Acrobats dressed in vibrant winter attire graced their ice palace of a stage with front flips, back flips and double axel jumps and much more. 

May 2 was the premiere of Cirque du Soleil’s performance of “Crystal.” This show was the first time Cirque du Soleil has incorporated ice into a performance. The show will be in town until Sunday at the Spokane Arena.

Even before the official beginning of the show, the audience was thoroughly entertained as an ice clown threw snowballs into the crowd and children shrieked in delight and fascination. Lively music from a small group of fast and upbeat fiddles and guitars played to the audience’s delight. Skaters roamed the ice whooshing around and around the ice stage playing ice hockey. The skaters, dressed in oversized sweaters and large floppy warm hats with frizzy pompoms on the end nonchalantly jumped over benches that were place around the ice.

The show incorporated classic circus features such as juggling, clowns, acrobatics and precarious chair stacking but all of this was performed on ice. 

The set consisted of a massive angular structure which resembled ice and had slides and stairs encapsulated within it and a large ice rink stage.

The show began with a montage of the main character Crystal being judged and scolded throughout moments of her life. These images appear to be haunting moments of her past. This was projected in dramatic red light on the large ice like contraption which loomed as the background to the ice stage.

Crystal had a wild mane of wavy red locks and sported a blue shirt paired with a pleated plaid blue skirt and long red scarf.

She ventured off onto the ice skating alone and was blindsided when the ice beneath her cracked and she was transported to an alternate universe which appeared otherworldly and dangerous yet exciting and intriguing.

In the alternate universe scenes from her home life were shown which appeared to be boring and routine, clearly taunting her. 

 Constant voice-overs of Crystal’s powerful and confidently booming voice which trickled from the speakers to the audience periodically. In addition, vibrant images and colors constantly projected on to the ice stage and were skated over.

 At one point in the show, Crystal’s voiceover projected “I’m someone else. I’m someone in a new place.”

At one point, there was a clarinet player who seemed to effortlessly skate and play a complicated melody at the same time. Talk about multitasking. Another time there was a grand piano decorated to look like a large ice block which glided across the stage while someone played it and crystal danced on top.

A noticeable character other than Crystal was the comedic ice clown who made unforgettable appearances in many scenes. He had the ability to make the audience laugh simply with his goofy facial expressions and spastic clumsy ways. Someone from the crowd even yelled “he messed up!” when his cart toppled over.

A unique and unexpected aspect which made an appearance in the show a couple times was the element of dance. Even in skates, a dance number resembling tap occurred on top of a ramp. There was also a particular music sequence which began with a simple Irish light jig, which gradually intensified, played on a fiddle accompanied by a dance sequence that had quick and intricate footwork.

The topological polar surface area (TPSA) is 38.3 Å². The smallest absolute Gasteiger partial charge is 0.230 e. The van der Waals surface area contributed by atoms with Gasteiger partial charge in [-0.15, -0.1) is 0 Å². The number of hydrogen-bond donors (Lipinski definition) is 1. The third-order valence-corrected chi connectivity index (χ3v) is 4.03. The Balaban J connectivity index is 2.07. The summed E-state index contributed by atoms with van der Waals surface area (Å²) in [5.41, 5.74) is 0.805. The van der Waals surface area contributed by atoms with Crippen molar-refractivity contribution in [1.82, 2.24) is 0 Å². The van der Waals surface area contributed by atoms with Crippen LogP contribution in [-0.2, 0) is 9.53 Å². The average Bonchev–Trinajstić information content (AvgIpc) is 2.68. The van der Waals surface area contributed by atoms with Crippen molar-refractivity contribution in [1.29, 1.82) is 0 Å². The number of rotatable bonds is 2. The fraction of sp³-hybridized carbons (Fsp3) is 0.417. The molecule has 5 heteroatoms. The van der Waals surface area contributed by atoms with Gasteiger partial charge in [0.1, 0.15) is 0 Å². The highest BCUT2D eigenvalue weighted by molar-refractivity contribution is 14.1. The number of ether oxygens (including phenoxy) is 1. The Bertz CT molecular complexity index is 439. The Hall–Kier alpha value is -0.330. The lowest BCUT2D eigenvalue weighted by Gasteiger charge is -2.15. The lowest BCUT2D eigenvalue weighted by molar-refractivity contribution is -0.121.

“I loved the synchronization of the dancing and the juggling comedy, that was a great transition,” Debbie Smith from Colbert, Washington said. “I loved the action, the action was cool. During the trapeze swinging thing, all I could say was ‘whoa.’ ”    

A standout moment in the show was when a slow acoustic cover of the song “Chandelier” by Sia played while Crystal swung from a trapeze weaving in twisted spins and flips between transitions on the trapeze bar. She did this all in skates. 

There was a shift in the show from delicate and graceful careful technique skating into more power speed skating style. This began when acrobats skateboarded across the ice. The high intensity portion revolved around nearly a dozen curved ramps similar to the ones which are common at skateboard parks. Skaters shot on and over the ramps one after another doing tricks every which way. 

“The extreme ice skaters going over the ramps and the ice, that was unexpected and very exciting I thought,” Zach McBournie said.

A comedic portion of the show occurred when three men competed for a lady’s attention by each putting on a show to impress her. One of them spun, flipped and then ripped his shirt open doing belly rolls attempting to catch her admiration. Another man who was vying for her attention did an impressive leap and then whipped out a small bouquet of flowers handing them to an astonished elderly woman sitting in the front row. The other man did a lap around the stage flexing and doing Usain Bolt’s signature power stance. This was met with giggles from the audience.

A romantic sequence in the show began with a voiceover of Crystal wondering “Who is the someone I could share my heart with?” Couples figure skated in a sappy peach colored light, waltzing on the ice and spinning clinging to each other for dear life. The romantic section also included aerial dancing involving a long rope-like scarf and an intimate trapeze duet between Crystal and a man which relied on pure strength.

“I really enjoyed the tricks and the theatrics and the ‘oh my gosh’ moments,” audience member Sadie McBournie from Spokane said. I liked anything on the trapeze because you weren’t sure if they were going to fall off or make it or not, but they all did!”

At the end, Crystal broke through the ice emerging back into reality and cheerfully and emotionally reunites with her family.

The cast truly had to know how to do it all from long dance sequences, to trapeze, to balancing acts, and skating, acrobatics and juggling.

People of all ages attended. From toddlers to teenagers to grandparents the faces in the audience were awestruck. Adults seemed to morph back into kids as they ooed and awed at the flips and swift turns which captivated the stage.

“I love it, it was all fascinating, I don’t know that I can pick out just one thing that was my favorite, it was just great!” Anita Axtell from Spirit Lake, Idaho said.

Throughout the show, the audience clapped, gasped, yelped and giggled.

“Its beyond awesome, it’s just a thrill to be able to watch these folks. We were offered tickets by a friend and we didn’t hesitate,” Smith from said.

 Juliette Carey is a staff writer.